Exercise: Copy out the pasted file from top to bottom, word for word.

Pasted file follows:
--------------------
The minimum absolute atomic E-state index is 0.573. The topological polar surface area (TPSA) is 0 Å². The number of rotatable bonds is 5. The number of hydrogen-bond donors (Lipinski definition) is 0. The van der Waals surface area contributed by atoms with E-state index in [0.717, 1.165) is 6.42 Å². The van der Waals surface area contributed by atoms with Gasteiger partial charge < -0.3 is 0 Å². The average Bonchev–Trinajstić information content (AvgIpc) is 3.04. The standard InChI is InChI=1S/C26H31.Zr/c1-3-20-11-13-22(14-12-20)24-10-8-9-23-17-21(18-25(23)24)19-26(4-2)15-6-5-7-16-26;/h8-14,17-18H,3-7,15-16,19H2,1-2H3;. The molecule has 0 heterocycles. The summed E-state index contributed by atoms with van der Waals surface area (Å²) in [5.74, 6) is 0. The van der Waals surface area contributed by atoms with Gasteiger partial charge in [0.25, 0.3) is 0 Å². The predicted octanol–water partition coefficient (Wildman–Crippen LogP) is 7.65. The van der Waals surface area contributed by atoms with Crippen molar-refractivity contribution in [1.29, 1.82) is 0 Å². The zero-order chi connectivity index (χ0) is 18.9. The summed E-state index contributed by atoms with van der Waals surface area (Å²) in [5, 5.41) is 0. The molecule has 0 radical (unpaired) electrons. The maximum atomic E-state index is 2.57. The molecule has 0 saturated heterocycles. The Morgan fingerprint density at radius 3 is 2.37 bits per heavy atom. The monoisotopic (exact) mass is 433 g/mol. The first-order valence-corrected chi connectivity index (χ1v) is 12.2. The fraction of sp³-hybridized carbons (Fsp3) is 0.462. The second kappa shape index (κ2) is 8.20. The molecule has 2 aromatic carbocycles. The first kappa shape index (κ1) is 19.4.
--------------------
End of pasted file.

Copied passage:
The minimum absolute atomic E-state index is 0.573. The topological polar surface area (TPSA) is 0 Å². The number of rotatable bonds is 5. The number of hydrogen-bond donors (Lipinski definition) is 0. The van der Waals surface area contributed by atoms with E-state index in [0.717, 1.165) is 6.42 Å². The van der Waals surface area contributed by atoms with Gasteiger partial charge < -0.3 is 0 Å². The average Bonchev–Trinajstić information content (AvgIpc) is 3.04. The standard InChI is InChI=1S/C26H31.Zr/c1-3-20-11-13-22(14-12-20)24-10-8-9-23-17-21(18-25(23)24)19-26(4-2)15-6-5-7-16-26;/h8-14,17-18H,3-7,15-16,19H2,1-2H3;. The molecule has 0 heterocycles. The summed E-state index contributed by atoms with van der Waals surface area (Å²) in [5.74, 6) is 0. The van der Waals surface area contributed by atoms with Gasteiger partial charge in [0.25, 0.3) is 0 Å². The predicted octanol–water partition coefficient (Wildman–Crippen LogP) is 7.65. The van der Waals surface area contributed by atoms with Crippen molar-refractivity contribution in [1.29, 1.82) is 0 Å². The zero-order chi connectivity index (χ0) is 18.9. The summed E-state index contributed by atoms with van der Waals surface area (Å²) in [5, 5.41) is 0. The molecule has 0 radical (unpaired) electrons. The maximum atomic E-state index is 2.57. The molecule has 0 saturated heterocycles. The Morgan fingerprint density at radius 3 is 2.37 bits per heavy atom. The monoisotopic (exact) mass is 433 g/mol. The first-order valence-corrected chi connectivity index (χ1v) is 12.2. The fraction of sp³-hybridized carbons (Fsp3) is 0.462. The second kappa shape index (κ2) is 8.20. The molecule has 2 aromatic carbocycles. The first kappa shape index (κ1) is 19.4.